To fix this, I considered an external ballast solution.
    (see second attachment)

    This was to be in the form of two long keels, which extended out from the bottom panels at a right angle. This would be relatively easy to build and probably quite strong. The keels were to be made of concrete and rebar, slathered with a good helping of epoxy, to keep the water out.

    Because the ballast in the keels was deeper, I again found I could do with less of it, only 640 lbs, this time. With this new arrangement the draft would be no deeper, and I gained 260 lbs more payload capcity, not to mention even more stwage space inside the hull. This is the sytem I will probaly stick with, if I ever build the boat.

    Finally, I got to thinking about what if others liked the hull shape, but wanted a single keel. The single keel was to be made opf the same materials as the twin keels, but because it was even deeper it needed less ballast again, this time only 400 lbs.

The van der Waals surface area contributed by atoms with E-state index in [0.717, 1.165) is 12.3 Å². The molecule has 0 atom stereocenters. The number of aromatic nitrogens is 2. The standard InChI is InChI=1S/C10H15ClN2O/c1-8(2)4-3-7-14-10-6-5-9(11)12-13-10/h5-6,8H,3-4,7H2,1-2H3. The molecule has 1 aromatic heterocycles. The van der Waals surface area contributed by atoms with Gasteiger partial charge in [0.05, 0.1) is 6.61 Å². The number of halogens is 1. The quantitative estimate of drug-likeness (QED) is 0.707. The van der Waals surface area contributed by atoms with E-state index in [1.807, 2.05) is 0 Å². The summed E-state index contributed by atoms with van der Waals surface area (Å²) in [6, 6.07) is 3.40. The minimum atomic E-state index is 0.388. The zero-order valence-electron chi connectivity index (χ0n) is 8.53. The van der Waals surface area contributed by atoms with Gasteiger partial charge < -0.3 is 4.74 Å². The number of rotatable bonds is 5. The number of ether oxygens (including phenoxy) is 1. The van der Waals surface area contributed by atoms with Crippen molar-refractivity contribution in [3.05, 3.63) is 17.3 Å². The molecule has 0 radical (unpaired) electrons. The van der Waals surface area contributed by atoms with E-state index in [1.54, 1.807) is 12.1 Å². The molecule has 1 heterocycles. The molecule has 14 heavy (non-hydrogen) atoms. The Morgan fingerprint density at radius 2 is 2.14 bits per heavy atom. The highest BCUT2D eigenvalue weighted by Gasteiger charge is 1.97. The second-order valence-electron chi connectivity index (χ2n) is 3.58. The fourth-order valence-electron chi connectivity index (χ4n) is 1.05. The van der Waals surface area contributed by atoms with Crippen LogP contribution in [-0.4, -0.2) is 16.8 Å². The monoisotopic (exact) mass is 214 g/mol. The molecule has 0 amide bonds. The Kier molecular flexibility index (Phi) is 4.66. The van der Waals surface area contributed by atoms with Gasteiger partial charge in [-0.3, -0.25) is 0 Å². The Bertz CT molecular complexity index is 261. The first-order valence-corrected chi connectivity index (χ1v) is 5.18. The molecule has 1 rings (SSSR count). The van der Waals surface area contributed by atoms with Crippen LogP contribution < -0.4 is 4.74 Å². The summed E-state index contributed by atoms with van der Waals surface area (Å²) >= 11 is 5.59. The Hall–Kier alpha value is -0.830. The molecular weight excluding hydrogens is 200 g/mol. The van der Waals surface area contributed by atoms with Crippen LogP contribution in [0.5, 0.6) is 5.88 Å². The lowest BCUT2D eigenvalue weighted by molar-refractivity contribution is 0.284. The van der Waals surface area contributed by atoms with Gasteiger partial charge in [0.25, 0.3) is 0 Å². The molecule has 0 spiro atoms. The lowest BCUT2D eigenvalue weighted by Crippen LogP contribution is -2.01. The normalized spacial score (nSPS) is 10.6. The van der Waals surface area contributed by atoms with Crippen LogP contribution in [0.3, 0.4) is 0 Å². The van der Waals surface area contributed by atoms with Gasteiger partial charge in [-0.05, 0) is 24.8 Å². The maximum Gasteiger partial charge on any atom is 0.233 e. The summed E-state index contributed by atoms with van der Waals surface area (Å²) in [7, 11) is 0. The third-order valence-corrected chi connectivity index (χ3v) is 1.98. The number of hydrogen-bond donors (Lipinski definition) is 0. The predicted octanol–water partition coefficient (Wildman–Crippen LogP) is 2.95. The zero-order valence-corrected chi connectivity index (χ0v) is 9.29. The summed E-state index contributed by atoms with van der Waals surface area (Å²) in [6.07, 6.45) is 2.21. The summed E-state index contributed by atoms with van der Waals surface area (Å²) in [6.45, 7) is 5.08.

So, what started out as a space and payload capacity hogging 1,400 lbs, got reduced to a much more managable 400 lbs.
    (see third attachment)

    This 5 ft by 20 ft boat was intended to cross oceans, under sail. Its likely slow speed (about 3 kts average) meant it had to carry a lot of water, about 50 gallons. It also had to carry a lot of food, cooking fuel, books and cloths, for an estimated 40-60 day voyage. On top of that, because it wasn't going to have an engine, it had to carry real ground tackle. All of this could easily add up to well over 1,000 lbs, one third of the boat's entire displacement.

    As for a large motor vessel of this type, you will probably need some ballast, as I believe the Coast Guard requires an intact stability range of at least 60 degrees. But, in this case, with no large sailing rig to counter balance, the water ballast might work. At the very least, it could be part of the ballast sytem. If it is posible to get the fuel tanks low enough in the hull, the fuel itself could act as ballast. But then water ballast tanks would be needed, so they can be filled, as the fuel is used up, so the boat maintains roughly the same diaplacement (and stability range) throughout its voyage.
     

    Attached Files:


  7. charlesakeem
    Joined: Apr 2008
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    charlesakeem Junior Member

    Reading back over old threads. True quality information Sharpii and glad to see you're still about on the forums.